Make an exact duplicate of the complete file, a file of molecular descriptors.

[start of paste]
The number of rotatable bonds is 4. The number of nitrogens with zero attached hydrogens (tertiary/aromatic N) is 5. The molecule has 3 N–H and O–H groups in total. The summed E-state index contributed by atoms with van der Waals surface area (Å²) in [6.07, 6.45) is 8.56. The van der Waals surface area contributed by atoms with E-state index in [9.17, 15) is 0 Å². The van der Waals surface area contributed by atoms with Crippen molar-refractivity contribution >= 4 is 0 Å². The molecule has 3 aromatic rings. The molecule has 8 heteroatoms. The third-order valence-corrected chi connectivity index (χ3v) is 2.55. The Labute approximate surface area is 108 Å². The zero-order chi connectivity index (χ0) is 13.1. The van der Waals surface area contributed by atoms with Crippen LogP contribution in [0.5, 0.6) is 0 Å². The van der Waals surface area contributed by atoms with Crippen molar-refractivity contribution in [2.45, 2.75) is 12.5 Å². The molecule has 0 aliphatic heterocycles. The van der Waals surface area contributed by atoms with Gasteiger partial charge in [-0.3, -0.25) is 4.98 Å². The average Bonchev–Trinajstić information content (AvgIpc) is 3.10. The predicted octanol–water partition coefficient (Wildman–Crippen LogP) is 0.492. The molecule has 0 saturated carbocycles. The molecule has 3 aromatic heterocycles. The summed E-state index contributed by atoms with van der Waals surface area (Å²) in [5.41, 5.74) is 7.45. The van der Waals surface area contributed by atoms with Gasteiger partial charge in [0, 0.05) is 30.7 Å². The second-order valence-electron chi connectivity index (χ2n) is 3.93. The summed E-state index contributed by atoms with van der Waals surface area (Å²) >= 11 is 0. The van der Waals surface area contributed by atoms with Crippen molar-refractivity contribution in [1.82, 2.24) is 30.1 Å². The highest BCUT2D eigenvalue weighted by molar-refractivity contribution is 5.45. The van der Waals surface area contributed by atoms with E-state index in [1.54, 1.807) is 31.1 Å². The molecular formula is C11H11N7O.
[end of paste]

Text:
The number of rotatable bonds is 4. The number of nitrogens with zero attached hydrogens (tertiary/aromatic N) is 5. The molecule has 3 N–H and O–H groups in total. The summed E-state index contributed by atoms with van der Waals surface area (Å²) in [6.07, 6.45) is 8.56. The van der Waals surface area contributed by atoms with E-state index in [9.17, 15) is 0 Å². The van der Waals surface area contributed by atoms with Crippen molar-refractivity contribution >= 4 is 0 Å². The molecule has 3 aromatic rings. The molecule has 8 heteroatoms. The third-order valence-corrected chi connectivity index (χ3v) is 2.55. The Labute approximate surface area is 108 Å². The zero-order chi connectivity index (χ0) is 13.1. The van der Waals surface area contributed by atoms with Crippen LogP contribution in [0.5, 0.6) is 0 Å². The van der Waals surface area contributed by atoms with Crippen molar-refractivity contribution in [2.45, 2.75) is 12.5 Å². The molecule has 0 aliphatic heterocycles. The van der Waals surface area contributed by atoms with Gasteiger partial charge in [-0.3, -0.25) is 4.98 Å². The average Bonchev–Trinajstić information content (AvgIpc) is 3.10. The predicted octanol–water partition coefficient (Wildman–Crippen LogP) is 0.492. The molecule has 0 saturated carbocycles. The molecule has 3 aromatic heterocycles. The summed E-state index contributed by atoms with van der Waals surface area (Å²) in [5.41, 5.74) is 7.45. The van der Waals surface area contributed by atoms with Gasteiger partial charge in [0, 0.05) is 30.7 Å². The second-order valence-electron chi connectivity index (χ2n) is 3.93. The summed E-state index contributed by atoms with van der Waals surface area (Å²) >= 11 is 0. The van der Waals surface area contributed by atoms with Crippen molar-refractivity contribution in [1.82, 2.24) is 30.1 Å². The highest BCUT2D eigenvalue weighted by molar-refractivity contribution is 5.45. The van der Waals surface area contributed by atoms with E-state index in [1.54, 1.807) is 31.1 Å². The molecular formula is C11H11N7O.